Provisional human trafficking figures ‘very alarming’

One child trafficking case in six months does not ring true, says Immigrant Council

Denise Charlton, CEO of the Immigrant Council of Ireland. Photograph: Frank Miller/The Irish Times

Denise Charlton, CEO of the Immigrant Council of Ireland. Photograph: Frank Miller/The Irish Times

 

New figures for human trafficking which appear to show a continuing decline here are “very alarming” because they don’t ring true, said the Immigrant Council of Ireland. The figures are contrary to European evidence.

Although this year’s statistics have not been published yet, a breakdown obtained by The Irish Times shows there were 17 alleged victims between January and June, compared to 44 for all of 2013.

There was also just one reported case of a trafficked child, compared to 16 last year. However, the figures reveal 35 Garda investigations in the first half of the year, with 56 in 2013.

Despite the apparent reduction in numbers – which the Department of Justice refers to as a “snapshot” rather than an estimate – the council said they did not reflect reality.

Chief executive Denise Charlton said even the provisional figures for the first half of the year were “very alarming” as they contradicted international experience which “shows that trafficking . . . is on the rise, so why is Ireland different? We don’t think it is.”

Ms Charlton said that in the Irish system, victims in the asylum process were not included in the statistics. “It is worrying that the figures have come down. You can say trafficking is on the decline but it isn’t.”

Regarding only one child being recorded in the six-month period, she said: “There is so much evidence that those who enter the sex trade do so as teenagers. Why are we not finding these children?”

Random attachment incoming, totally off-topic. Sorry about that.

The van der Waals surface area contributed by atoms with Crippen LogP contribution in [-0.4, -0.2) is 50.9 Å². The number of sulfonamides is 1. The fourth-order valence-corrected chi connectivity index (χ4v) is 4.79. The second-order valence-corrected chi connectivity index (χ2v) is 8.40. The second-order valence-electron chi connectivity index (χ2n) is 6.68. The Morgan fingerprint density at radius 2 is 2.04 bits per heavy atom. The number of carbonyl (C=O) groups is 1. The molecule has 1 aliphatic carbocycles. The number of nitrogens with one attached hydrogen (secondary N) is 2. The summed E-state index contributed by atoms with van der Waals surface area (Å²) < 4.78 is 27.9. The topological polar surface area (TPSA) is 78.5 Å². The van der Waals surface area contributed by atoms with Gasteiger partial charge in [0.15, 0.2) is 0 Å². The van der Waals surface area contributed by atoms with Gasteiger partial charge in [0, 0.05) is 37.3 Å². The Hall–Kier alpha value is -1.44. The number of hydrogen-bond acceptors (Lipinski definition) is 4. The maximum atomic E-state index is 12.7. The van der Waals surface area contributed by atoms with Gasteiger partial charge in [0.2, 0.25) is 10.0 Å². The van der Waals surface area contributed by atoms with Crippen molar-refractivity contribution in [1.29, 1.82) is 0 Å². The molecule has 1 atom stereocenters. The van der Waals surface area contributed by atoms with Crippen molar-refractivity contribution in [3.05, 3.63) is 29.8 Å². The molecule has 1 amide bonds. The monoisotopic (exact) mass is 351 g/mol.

While the Department of Justice has yet to be publish its 2013 Annual Report for Trafficking in Human Beings, figures for Ireland released by the US Department of State in June identified 44 potential victims, including 16 children.

Those figures too represented a decline in the cases dealt with by authorities in 2012, when there were 48 alleged victims, including 23 children.

That report noted a “further reduction in the number of reported cases” and said that between 2009 and 2012 “the number of persons originating from outside the EU reported as victims has been declining on a yearly basis”.

Independent TD Denis Naughten said the upcoming legislation on sexual offences must take trafficking and related crimes into account. “We need to look again at our legislation . . . so that we are not only looking at trafficking but mechanisms to prosecute grooming,” which could be easier than proving an offence of trafficking, he said.

“What worried me . . . is that it’s now far easier to pick people for trafficking from the EU rather than going . . . outside the EU. That makes it far harder to detect and prosecute.”

The Department of Justice said early 2014 numbers represent “a snapshot [for part of a year] of the number of cases and of potential victims encountered by An Garda Síochána rather than an estimate of the extent of trafficking in Ireland”. It said prevention and detection remain priorities.